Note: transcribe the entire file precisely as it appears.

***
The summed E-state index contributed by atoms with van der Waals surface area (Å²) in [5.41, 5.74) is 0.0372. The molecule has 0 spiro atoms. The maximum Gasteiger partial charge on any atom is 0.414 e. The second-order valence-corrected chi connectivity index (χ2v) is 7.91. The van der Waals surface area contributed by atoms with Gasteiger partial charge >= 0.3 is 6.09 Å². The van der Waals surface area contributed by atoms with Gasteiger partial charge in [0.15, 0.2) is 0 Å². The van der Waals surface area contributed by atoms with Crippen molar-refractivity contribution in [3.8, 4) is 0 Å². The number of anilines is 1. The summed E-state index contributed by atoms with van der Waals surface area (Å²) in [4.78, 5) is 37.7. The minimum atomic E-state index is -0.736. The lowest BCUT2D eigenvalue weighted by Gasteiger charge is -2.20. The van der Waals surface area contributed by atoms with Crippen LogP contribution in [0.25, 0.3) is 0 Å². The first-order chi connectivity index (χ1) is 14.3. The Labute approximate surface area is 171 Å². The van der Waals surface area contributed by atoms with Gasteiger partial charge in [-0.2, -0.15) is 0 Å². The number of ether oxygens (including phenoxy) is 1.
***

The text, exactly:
The summed E-state index contributed by atoms with van der Waals surface area (Å²) in [5.41, 5.74) is 0.0372. The molecule has 0 spiro atoms. The maximum Gasteiger partial charge on any atom is 0.414 e. The second-order valence-corrected chi connectivity index (χ2v) is 7.91. The van der Waals surface area contributed by atoms with Gasteiger partial charge >= 0.3 is 6.09 Å². The van der Waals surface area contributed by atoms with Gasteiger partial charge in [0.15, 0.2) is 0 Å². The van der Waals surface area contributed by atoms with Crippen molar-refractivity contribution in [3.8, 4) is 0 Å². The number of anilines is 1. The summed E-state index contributed by atoms with van der Waals surface area (Å²) in [4.78, 5) is 37.7. The minimum atomic E-state index is -0.736. The lowest BCUT2D eigenvalue weighted by Gasteiger charge is -2.20. The van der Waals surface area contributed by atoms with Crippen LogP contribution in [0.25, 0.3) is 0 Å². The first-order chi connectivity index (χ1) is 14.3. The Labute approximate surface area is 171 Å². The van der Waals surface area contributed by atoms with Gasteiger partial charge in [-0.2, -0.15) is 0 Å². The number of ether oxygens (including phenoxy) is 1.